At this time, Beulah appeared to be falling apart. Cryptic messages alluding to a break-up appeared on the band's website, and the state of the band was in much speculation. Beulah themselves had stated that, if Yoko did not achieve gold status, the band would split. Though it received the best reviews of the band's career, scoring Universal Acclaim on Metacritic and described as a "career-spanning epic" by Dusted Magazine,[12] the record still failed to achieve gold status, and true to their word the band, after one final tour (with the band dios malos opening for them), split up, ending with a free concert at New York's Battery Park at Castle Clinton on August 5, 2004. On August 2, 2005, a DVD chronicling their last tour in fall 2003, titled A Good Band is Easy to Kill (referring to the band's song "A Good Man is Easy to Kill," which, in turn, references lead singer Miles's love for Flannery O'Connor) was released, again to much praise.

In 2005, all four Beulah albums, as well as the single "My Horoscope Said It Would Be a Bad Year," were released on iTunes after fans suggested they be easily accessible. However, "My Horoscope Said It Would Be a Bad Year" has since been removed and has become something of a rarity.

Miles Kurosky's Desert of Shallow Effects[edit]

Miles Kurosky announced that his first solo album (CD/digital), titled The Desert of Shallow Effects, was released on March 9, 2010 via Majordomo Records, an imprint of Shout! Factory.[13] The EP was released January 12, 2010 on digital. Produced by Kurosky and engineered by former Beulah member Eli Crews (Deerhoof, Why?), The Desert of Shallow Effects includes a cast of more than two dozen musicians (among them several former Beulah members) playing a vast array of instruments. “When I wrote lyrics before, for Beulah, they were of an esoteric nature, but this time, I wanted them to read like stories,” says Kurosky of the compositions that populate The Desert of Shallow Effects.[14]

In late 2009, the members of Beulah reunited to perform selections from The Desert of Shallow Effects for The Bay Bridged festival.

The 2009 film Youth in Revolt contained the Beulah song "Popular Mechanics for Lovers", which appears on the film's soundtrack album.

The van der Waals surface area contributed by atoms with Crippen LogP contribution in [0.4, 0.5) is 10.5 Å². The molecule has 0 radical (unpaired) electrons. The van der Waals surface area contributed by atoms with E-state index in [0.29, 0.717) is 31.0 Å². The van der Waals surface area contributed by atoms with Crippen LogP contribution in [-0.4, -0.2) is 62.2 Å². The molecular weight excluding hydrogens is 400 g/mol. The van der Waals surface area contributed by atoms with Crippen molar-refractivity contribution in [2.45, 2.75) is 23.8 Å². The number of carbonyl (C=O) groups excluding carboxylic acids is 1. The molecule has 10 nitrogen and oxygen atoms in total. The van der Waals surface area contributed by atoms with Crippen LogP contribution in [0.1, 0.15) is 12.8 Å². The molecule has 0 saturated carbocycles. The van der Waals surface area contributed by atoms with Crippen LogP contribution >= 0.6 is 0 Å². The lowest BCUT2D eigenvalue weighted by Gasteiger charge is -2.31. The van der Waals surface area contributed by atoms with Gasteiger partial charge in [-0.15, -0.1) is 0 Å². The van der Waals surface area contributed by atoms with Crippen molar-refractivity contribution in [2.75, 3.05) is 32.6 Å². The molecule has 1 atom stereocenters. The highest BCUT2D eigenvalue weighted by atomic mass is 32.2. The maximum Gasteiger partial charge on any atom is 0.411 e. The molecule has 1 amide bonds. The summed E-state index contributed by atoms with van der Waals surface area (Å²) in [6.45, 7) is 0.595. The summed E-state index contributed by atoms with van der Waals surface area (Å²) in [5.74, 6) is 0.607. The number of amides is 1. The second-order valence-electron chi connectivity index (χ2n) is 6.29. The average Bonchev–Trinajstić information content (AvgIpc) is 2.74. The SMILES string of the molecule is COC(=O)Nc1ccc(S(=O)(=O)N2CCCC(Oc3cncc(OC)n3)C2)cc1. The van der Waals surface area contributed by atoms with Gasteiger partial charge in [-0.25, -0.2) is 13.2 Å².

• Miles Kurosky - Lead Vocals/Guitar
  • Bill Swan - Trumpet/Guitar/Vocals
  • Pat Noel - Guitar/Keyboards
  • Bill Evans - Keyboards (1999–2001)
  • Pat Abernathy - Keyboards (2001–2004)
  • Steve La Follette - Bass/Vocals (1996–2001)
  • Eli Crews - Bass/Vocals (2001–2004)
  • Steve St. Cin - Drums (1996–2000)
  • Danny Sullivan - Drums (2000–2004)


Studio albums[edit]

Demo album[edit]

  • Demo (Velocette Records; CD; 2003)



  1. ^ a b Marcus Gilmer, Noel Murray. "Elephant 6". A.V. Club. Retrieved 28 August 2016.
  2. ^ Wilson, MacKenzie. "Beulah". AllMusic. Retrieved 28 August 2016.
  3. ^ "Archived copy". Archived from the original on 2006-03-08. Retrieved 2006-03-03.
  4. ^ Wisdom, James P. "When Your Heartstrings Break". Pitchfork. Retrieved 28 August 2016.
  5. ^ "Lost Classics: Beulah "When Your Heartstrings Break"". Magnet Magazine. Retrieved 28 August 2016.
  6. ^ "Archived copy". Archived from the original on 2006-02-09. Retrieved 2006-03-03.
  7. ^ Baty, Chris. "Miles Away". Dallas Observer. Retrieved 28 August 2016.
  8. ^ "Archived copy". Archived from the original on 2006-02-09. Retrieved 2006-03-03.
  9. ^
  10. ^ Crandall, Bill. "Our Critics' Top Albums of 2001". Rolling Stone. Retrieved 28 August 2016.
  11. ^ Costa, Maddy. "Beulah, Yoko". The Guardian. Retrieved 28 August 2016.
  12. ^ Becker, Daniel Levin. "Dusted Reviews". Dusted Magazine. Retrieved 28 August 2016.
  13. ^ duBrowa, Corey. "Miles Kurosky: The Desert of Shallow Effects". Paste Magazine. Retrieved 28 August 2016.
  14. ^ "Miles Kurosky of Beulah Sets Solo Album Release". antiMusic. Retrieved 28 August 2016.

External links[edit]